Adam Moir
INSIGHT 27/10/2020

Aurum’s Quarterly Review – Q3 2020

Adam Moir Product Specialist

Aurum’s discretionary portfolios enjoyed another strong quarter. Performance for Q3 2020 ranged from +2.7% to +4.2%, to bring year to date returns from +5.6% to +9.1%.

Q3 saw positive developments in a number of COVID-19 vaccination trials, cooling of US-China trade tensions, and Jerome Powell’s announcement of a more flexible approach to the Federal Reserve’s inflation targeting at the annual Jackson Hole symposium. This supported risk-on sentiment for most of the summer until renewed concerns about rising COVID-19 cases saw sentiment shift early in September. Markets quickly fell back, while volatility ticked up sharply and by the end of the quarter, many countries had re-implemented certain social distancing measures.

All underlying hedge fund strategies were positive for the quarter, with Aurum’s underlying multi-strategy funds leading the way. Fundamental equity market neutral platforms benefitted from high levels of stock dispersion, which provided PMs with a fertile opportunity-set. Technology, Healthcare and Industrials teams were the strongest performers and it was encouraging to see gains held through September; high-quality risk management, idea velocity and diversification are all key characteristics of the fundamental equity platforms at multi-strategy funds in the Aurum portfolios. Elsewhere, merger arbitrage, volatility arbitrage, commodities and fixed income relative value strategies also contributed.

Following a sharp rebound in Q2, systematic strategies had another strong quarter as the elevated level of volatility supported a both statistical arbitrage and short term futures strategies. Aurum’s focus on investing in esoteric systematic strategies helped buck negative trends when compared to more traditional systematic strategies, which typically struggled in September.

Macro strategy performance was positive. Directional macro strategies benefited from long equity index, short dollar, long euro and convergence between core and periphery bond positioning early on in the quarter, however, gains were pared in September. Curve steepening positions in the US and the UK were profitable in August. In commodities, long silver positioning added to gains as the metal rose sharply (+60% QTD at peak) in August before giving half of these gains back by the end of the quarter. Funds with an emerging market bias underperformed as risk off sentiment towards the end of the quarter weighed on returns.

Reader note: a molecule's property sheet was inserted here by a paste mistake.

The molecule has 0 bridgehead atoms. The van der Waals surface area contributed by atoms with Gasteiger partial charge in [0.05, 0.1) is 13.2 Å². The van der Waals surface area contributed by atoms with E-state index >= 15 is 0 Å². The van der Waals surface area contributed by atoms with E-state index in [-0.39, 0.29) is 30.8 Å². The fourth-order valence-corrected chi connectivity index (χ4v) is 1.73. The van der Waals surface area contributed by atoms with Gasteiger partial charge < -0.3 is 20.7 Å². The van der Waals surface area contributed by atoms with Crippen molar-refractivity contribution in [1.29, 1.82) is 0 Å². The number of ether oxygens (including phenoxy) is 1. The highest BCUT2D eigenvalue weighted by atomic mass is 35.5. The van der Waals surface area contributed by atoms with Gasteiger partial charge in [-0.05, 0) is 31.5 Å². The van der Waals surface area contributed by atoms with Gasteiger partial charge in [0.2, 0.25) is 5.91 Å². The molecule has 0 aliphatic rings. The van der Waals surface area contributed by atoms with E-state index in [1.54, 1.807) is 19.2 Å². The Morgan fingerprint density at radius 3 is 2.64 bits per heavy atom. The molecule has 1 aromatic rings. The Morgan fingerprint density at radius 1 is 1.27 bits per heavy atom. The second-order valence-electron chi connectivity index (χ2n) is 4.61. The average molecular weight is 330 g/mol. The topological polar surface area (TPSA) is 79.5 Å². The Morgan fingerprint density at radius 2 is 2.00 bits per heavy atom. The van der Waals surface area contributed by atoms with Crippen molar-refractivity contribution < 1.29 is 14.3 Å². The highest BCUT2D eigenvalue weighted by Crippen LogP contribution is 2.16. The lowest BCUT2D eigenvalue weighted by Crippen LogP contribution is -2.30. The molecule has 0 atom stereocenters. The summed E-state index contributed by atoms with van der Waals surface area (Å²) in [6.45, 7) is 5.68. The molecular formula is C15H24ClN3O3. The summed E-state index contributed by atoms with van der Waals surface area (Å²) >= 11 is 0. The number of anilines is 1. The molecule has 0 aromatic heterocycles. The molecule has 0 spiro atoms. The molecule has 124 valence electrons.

Event driven strategies had a strong quarter, generating returns from a number of idiosyncratic opportunities. This was particularly notable in September when markets had struggled more widely. Positioning in SPACs has been profitable for Aurum’s underlying event driven strategies, many of which were trading at a discount of up to 7% in March. While these discounts have mostly been realised since, the increasingly popularity as a way for private companies to go public has provided a number of attractive exit opportunities. Elsewhere, a number of merger deals in Europe overcame significant hurdles and neared completion, while index rebalancing trading was also profitable.

Aurum’s underlying equity long/short funds were positive over the quarter, including September having successfully managed the momentum and growth factor rotation into value. Gains were driven from long consumer cyclical and technology sectors, while Asia-focused managers successfully navigated the surprise resignation of Japanese Prime Minister, Shinzo Abe.

Aurum’s portfolio construction continues to play an important role in generating consistent returns for our clients. September was a reminder of how quickly investor sentiment can change – and ensuring portfolios have a market neutral or a variable bias, helped protect capital during that period, while diversification across strategies added to returns. With the US election on the horizon, Aurum believes its discretionary portfolios are well-positioned to successfully navigate the end of 2020 and beyond.